[In this new series, Overthinking It writer John Perich dissects the “high-concept train wrecks” of the early 80s. These big vision monstrosities, known for their weird music and kitschy style, left their stamp on the first half of the decade. John takes a look at these cult classics, from birth to termination, and their impact on pop culture.
The following entry contains SIGNIFICANT SPOILERS, so don’t read on if you’re really curious.]
Everybody’s going nowhere slowly
They’re all fighting for the chance to be last
There’s nothing wrong with going nowhere, baby
But we should be going nowhere fast.
– Ellen Aim, “Nowhere Fast”
What Is It
Streets of Fire, Walter Hill’s 1984 rock-n-roll fable. His follow-up to The Warriors and 48 Hours.
The Big Idea
50s attitude meets 80s style. The movie’s set in a fictional amalgamation of cities, where everyone talks tough and acts cool. In this dark and crowded city, rock and roll’s the only source of hope. So when a blazing hot rockstar gets kidnapped by a crazed biker gang, her ex-boyfriend – a laconic veteran – drifts back into town to save her.
Why It Showed Promise
Wouldn’t it be cool if people dressed like they did in juvenile delinquency movies of the 50s – black leather, crinoline skirts, flannel and jeans – but acted like they did in the 80s? That weird combination of mercenary ambition and optimistic sentiment that defined movies like Back to the Future and Ghostbusters. Hell, combining any two wildly diverging time periods would make for an interesting movie. Let’s have 30s gangsters in 90s L.A. (Heat). Let’s do an 1870 Western several centuries into the future (Firefly). It can’t miss!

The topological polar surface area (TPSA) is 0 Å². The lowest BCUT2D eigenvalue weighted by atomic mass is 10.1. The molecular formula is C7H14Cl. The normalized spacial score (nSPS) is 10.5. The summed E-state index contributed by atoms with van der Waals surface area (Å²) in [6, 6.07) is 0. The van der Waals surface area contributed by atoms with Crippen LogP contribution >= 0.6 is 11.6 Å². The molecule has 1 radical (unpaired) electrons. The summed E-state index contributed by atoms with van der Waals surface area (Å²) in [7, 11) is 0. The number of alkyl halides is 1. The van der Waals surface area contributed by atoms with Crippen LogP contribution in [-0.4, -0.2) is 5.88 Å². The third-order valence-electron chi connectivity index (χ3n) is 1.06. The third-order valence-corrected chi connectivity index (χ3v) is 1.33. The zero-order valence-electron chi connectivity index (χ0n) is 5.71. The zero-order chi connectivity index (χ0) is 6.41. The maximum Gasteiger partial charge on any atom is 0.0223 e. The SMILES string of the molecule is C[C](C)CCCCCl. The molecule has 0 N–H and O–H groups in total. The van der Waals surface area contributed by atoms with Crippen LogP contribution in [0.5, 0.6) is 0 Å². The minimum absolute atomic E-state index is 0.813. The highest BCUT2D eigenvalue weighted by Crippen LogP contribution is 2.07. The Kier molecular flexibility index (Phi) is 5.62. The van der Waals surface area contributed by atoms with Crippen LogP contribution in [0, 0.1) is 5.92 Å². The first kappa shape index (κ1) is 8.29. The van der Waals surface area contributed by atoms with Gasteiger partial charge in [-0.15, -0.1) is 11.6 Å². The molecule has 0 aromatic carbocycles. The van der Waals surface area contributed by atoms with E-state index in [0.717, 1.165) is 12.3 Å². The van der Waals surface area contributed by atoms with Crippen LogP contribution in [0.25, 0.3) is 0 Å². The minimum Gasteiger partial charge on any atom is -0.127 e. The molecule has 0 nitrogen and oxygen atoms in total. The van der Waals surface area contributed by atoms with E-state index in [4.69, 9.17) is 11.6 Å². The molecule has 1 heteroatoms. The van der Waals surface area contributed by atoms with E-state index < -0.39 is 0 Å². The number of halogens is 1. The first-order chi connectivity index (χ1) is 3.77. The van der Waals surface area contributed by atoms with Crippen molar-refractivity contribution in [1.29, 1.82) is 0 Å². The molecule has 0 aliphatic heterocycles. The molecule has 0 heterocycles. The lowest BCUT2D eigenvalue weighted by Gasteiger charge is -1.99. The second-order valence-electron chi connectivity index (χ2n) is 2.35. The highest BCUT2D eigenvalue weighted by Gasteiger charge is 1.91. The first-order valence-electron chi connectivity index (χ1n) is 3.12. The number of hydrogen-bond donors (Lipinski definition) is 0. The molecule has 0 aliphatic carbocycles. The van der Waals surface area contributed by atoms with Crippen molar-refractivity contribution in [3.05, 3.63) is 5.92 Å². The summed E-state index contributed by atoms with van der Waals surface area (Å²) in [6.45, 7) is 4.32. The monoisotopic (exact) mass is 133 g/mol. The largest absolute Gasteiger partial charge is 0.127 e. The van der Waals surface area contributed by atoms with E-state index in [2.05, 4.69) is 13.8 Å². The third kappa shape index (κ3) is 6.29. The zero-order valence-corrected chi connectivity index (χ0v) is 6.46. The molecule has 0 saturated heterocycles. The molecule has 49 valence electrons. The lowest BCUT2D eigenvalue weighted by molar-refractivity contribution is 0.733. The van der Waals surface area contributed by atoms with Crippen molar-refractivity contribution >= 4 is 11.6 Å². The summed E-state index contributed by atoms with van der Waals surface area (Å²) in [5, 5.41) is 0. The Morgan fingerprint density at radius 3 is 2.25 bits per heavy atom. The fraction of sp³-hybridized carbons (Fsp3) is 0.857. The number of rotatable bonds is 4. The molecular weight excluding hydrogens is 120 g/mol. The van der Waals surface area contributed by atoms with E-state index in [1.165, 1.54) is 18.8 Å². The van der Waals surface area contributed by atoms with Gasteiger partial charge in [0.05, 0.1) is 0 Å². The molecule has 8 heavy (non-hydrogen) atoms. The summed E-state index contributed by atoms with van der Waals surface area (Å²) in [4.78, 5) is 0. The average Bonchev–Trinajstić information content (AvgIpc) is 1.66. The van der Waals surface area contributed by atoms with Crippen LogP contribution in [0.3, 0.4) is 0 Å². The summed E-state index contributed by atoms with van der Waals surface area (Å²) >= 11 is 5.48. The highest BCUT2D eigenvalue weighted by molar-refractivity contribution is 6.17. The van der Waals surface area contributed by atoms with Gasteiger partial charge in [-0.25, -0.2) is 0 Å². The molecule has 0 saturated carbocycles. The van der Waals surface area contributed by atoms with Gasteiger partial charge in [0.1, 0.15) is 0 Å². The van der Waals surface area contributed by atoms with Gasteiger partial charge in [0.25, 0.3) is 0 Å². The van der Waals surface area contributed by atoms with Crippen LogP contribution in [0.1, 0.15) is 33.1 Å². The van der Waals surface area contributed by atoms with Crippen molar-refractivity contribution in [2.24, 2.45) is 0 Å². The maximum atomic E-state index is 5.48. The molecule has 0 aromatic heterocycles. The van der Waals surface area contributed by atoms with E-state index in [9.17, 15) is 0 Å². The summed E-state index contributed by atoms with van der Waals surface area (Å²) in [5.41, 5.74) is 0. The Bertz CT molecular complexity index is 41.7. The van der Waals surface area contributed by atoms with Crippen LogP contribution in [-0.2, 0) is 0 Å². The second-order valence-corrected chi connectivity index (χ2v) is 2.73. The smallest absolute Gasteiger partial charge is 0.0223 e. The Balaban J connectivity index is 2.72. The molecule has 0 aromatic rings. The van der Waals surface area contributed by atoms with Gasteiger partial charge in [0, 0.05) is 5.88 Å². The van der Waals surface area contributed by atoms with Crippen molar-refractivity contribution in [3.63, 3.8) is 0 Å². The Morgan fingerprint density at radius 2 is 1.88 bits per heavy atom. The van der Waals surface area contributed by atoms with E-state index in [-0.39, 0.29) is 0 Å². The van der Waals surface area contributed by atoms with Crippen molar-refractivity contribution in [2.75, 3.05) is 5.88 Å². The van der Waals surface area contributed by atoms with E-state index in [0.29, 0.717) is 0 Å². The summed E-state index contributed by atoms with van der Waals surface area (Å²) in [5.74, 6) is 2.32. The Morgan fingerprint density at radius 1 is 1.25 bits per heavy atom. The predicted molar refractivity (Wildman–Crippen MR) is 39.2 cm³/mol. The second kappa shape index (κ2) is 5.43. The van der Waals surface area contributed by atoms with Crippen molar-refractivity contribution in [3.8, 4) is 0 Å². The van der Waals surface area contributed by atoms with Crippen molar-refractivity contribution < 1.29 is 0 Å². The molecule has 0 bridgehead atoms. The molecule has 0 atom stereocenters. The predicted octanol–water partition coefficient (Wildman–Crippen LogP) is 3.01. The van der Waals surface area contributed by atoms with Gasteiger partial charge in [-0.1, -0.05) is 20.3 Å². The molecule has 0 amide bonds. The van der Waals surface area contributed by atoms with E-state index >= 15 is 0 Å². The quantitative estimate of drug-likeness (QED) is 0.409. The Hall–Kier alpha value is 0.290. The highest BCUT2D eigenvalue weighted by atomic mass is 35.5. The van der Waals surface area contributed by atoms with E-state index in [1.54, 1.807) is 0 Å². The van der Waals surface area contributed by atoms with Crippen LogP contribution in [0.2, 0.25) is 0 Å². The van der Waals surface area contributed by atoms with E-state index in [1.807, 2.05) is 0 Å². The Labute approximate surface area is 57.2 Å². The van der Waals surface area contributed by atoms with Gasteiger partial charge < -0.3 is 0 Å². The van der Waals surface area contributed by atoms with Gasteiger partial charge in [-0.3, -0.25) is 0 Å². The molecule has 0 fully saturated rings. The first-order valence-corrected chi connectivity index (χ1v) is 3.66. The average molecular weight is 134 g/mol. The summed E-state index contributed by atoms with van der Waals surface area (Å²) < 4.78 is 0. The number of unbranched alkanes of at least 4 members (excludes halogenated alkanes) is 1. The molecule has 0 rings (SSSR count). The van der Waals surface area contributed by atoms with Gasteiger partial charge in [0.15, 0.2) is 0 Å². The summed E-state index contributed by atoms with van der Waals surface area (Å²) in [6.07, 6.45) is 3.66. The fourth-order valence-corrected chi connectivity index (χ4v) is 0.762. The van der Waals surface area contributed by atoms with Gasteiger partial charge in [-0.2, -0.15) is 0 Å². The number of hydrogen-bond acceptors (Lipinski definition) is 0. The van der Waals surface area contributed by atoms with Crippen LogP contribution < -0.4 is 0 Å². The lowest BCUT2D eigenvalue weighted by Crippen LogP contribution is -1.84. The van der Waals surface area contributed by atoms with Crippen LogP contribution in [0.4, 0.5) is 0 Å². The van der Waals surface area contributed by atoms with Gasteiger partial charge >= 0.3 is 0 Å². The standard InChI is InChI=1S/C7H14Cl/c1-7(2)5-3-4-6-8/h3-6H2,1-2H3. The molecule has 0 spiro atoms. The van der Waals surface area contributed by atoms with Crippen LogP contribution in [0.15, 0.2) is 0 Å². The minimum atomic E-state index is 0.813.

The soundtrack. If you’re going to call your movie a “rock and roll fable” (which the title card does), you need a fist pumping soundtrack. And Jim Steinman (Meat Loaf’s longtime songwriter) provides, putting two hot tracks in the hands of fictional band Ellen Aim and the Attackers. That’s an awesome name for a band.
Here’s the movie’s opening number, “Nowhere Fast”:
Why, yes, that is a smoldering, just-turned-nineteen Diane Lane in an off-the-shoulder dress in the above video. And, if you watched all the way to the end, you saw a ghoulish Willem Dafoe as Raven, head of the biker gang. He looks creepier in this movie than he does in Shadow of the Vampire, and in that movie – SPOILER ALERT – he played a vampire. Two of the most magnetic stars of the last two decades, at their youngest and hottest. Add in Rick Moranis as Lane’s boyfriend and manager, Billy, and you’ve got a perfect setup. What could go wrong?
Where It Goes Off The Rails
Walter Hill’s casting failed him in the lead: a dough-faced young stud named Michael Paré. You may recognize Paré from the 1983 classic Eddie and the Cruisers (also a rock and roll fable of sorts). If not, perhaps such 21st century potboilers as BloodRayne, Postal, BloodRayne II or Ninja Cheerleaders.
If that didn’t tell you what this film did for Paré’s career, this might: the man has all the charisma of the Matt Damon puppet in Team America: World Police. He even says his name, “Tom Cody,” in the same way. What he doesn’t mumble, he blares. His most passionate scenes come across as louder line readings. He wears overalls and a sleeveless denim shirt. He is ridiculous in every capacity, and he’s the star.
The dialogue. Walter Hill and Larry Gross wrote this at the rate of “ten pages a day” (in Hill’s words) after wrapping on 48 Hours. Given its 93-minute runtime, that comes out to about two weeks with weekends off. Apparently Hill feared that he might not get to cast experienced actors, since every speaking character exposits exactly what they’re feeling immediately after they feel it, every single time. Without exception. Some examples:
A punk, just before sweeping some bottles off a diner counter: “We’re just gonna have to mess the place up!” (CRASH)
Cody’s partner, McCoy, as Cody shows up while Billy and Ellen are having an argument: “Too bad, Billy. Looks like Ellen’s old flame decided to show up.”
Billy, when Cody shows up to get paid: “I know what you want: ten grand. I’m as good as my word […] I’m the one with the brains around here, and you’ll start treating me a bit nicer.”